Note: The base module is configured on a motor yacht in non-tidal waters, this enables ‘topping up modules’ to be added, in order to gear up the qualification parameters to apply to sailing and tidal operations.

An EU funded project with a specifically targeted outcome

SiljaTeege, one of the project leaders told IBI, “the first phase was entitled TRECVET (Transnational Recognition of European Certification in Vocational Education and Training.)  It was set up and funded with the support of the European Commission, and successfully identified the scale of the problem and helped raise awareness of it via a process of inter EU state cooperation and precise data gathering. Initially we analysed qualifications and standards from three states, namely Germany, Spain and UK.”

The continuation of the project was then approved and funded through the Erasmus + Key Action 2 Strategic Partnership program and set to run for two years from 1st September 2014. Second phase expanded the data gathering to seven countries in all by adding in Croatia, Czech Republic, France and Slovenia.

Ten partners from nine EU countries were selected for their expertise in maritime qualifications and their diverse knowledge of the qualifications required for operation of Small Commercial Vessels.

The supporting group contributing data and expertise to the project was therefore made up of one European association, four National associations, two maritime universities and three sea schools operating in the SCV sector.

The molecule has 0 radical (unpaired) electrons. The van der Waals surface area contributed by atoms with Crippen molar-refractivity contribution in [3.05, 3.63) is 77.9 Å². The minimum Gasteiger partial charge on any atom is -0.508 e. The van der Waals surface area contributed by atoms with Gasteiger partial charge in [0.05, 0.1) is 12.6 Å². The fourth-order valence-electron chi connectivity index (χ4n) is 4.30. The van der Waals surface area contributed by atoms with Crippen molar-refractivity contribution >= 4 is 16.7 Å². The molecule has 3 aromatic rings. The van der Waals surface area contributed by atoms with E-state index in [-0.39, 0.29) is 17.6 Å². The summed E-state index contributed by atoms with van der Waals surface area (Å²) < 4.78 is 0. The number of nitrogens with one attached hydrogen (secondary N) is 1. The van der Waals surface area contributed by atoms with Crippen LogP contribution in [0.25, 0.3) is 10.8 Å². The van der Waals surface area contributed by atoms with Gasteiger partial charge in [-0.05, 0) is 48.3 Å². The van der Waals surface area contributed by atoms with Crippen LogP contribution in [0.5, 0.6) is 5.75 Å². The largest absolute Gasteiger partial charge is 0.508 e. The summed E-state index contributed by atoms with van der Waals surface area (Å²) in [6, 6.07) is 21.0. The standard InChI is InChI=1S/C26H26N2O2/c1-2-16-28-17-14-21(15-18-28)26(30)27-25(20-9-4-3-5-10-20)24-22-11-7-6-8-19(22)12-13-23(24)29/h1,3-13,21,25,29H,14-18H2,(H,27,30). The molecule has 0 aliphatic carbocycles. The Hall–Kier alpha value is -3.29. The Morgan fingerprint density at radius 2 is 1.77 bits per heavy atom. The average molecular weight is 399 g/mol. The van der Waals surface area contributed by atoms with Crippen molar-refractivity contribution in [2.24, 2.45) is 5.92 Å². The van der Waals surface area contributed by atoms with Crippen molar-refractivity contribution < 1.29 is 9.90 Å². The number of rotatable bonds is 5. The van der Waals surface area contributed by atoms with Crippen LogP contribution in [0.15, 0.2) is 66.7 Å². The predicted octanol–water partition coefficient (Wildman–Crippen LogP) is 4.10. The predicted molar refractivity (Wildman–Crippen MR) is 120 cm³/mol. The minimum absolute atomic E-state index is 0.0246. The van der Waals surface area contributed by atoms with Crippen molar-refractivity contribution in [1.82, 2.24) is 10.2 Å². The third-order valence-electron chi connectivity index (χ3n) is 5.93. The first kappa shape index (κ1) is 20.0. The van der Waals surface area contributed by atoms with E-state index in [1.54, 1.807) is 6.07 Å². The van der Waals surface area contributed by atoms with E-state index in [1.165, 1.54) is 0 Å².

The project title then became: ‘TCC –SCV.’  The acronym actually stands for: ‘TRECVET Core Curriculum for Small Commercial Vessel Skippers.

It should be noted here that the establishment of Core Curriculums for equalising job compatibility is already well established within the EU for a number of other industries, and it is envisaged that the final outcome from this project will fit into that framework.

Supporting market growth in a rapidly changing boating environment.

The conference was hosted by the Brussels based EU marine trade association European Boating Industry (EBI) who have been instrumental in sponsoring, supporting and enabling the project.

In her opening remarks Mirna Cieniewicz, Secretary General of EBI pointed out that there are 50 to 70,000 professional skippers working in Europe, and 60,000 charter yachts under 24 metres operating in European waters.  (The TCC-SCV project is specifically built around the skippers requirements for navigating yachts up to 24 metres / 200 tons.)

She also mentioned that all the evidence pointed towards a demographic change in the market, where ‘boat use’ as opposed to ‘boat ownership’ seems to be the growth axis for the leisure marine industry.  Therefore charter skippers are an important human resource as an essential part of the Blue Tourism future.